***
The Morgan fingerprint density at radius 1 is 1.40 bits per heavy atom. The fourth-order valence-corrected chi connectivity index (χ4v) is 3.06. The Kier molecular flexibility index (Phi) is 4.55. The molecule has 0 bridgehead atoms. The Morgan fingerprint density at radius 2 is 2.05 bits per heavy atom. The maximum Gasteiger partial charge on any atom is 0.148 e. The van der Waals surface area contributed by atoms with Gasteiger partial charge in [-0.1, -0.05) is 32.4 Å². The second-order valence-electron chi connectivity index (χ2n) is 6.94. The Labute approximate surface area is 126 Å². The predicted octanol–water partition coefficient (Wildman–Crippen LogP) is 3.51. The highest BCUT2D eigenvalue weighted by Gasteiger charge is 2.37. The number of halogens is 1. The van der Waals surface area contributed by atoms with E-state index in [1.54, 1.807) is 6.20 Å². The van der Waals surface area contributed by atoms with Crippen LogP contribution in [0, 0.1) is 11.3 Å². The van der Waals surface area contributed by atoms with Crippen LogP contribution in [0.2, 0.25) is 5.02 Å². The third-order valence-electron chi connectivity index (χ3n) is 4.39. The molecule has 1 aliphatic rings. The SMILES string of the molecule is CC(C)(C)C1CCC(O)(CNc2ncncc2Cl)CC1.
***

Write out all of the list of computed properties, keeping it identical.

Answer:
The Morgan fingerprint density at radius 1 is 1.40 bits per heavy atom. The fourth-order valence-corrected chi connectivity index (χ4v) is 3.06. The Kier molecular flexibility index (Phi) is 4.55. The molecule has 0 bridgehead atoms. The Morgan fingerprint density at radius 2 is 2.05 bits per heavy atom. The maximum Gasteiger partial charge on any atom is 0.148 e. The van der Waals surface area contributed by atoms with Gasteiger partial charge in [-0.1, -0.05) is 32.4 Å². The second-order valence-electron chi connectivity index (χ2n) is 6.94. The Labute approximate surface area is 126 Å². The predicted octanol–water partition coefficient (Wildman–Crippen LogP) is 3.51. The highest BCUT2D eigenvalue weighted by Gasteiger charge is 2.37. The number of halogens is 1. The van der Waals surface area contributed by atoms with E-state index in [1.54, 1.807) is 6.20 Å². The van der Waals surface area contributed by atoms with Crippen LogP contribution in [0, 0.1) is 11.3 Å². The van der Waals surface area contributed by atoms with Crippen LogP contribution in [0.2, 0.25) is 5.02 Å². The third-order valence-electron chi connectivity index (χ3n) is 4.39. The molecule has 1 aliphatic rings. The SMILES string of the molecule is CC(C)(C)C1CCC(O)(CNc2ncncc2Cl)CC1.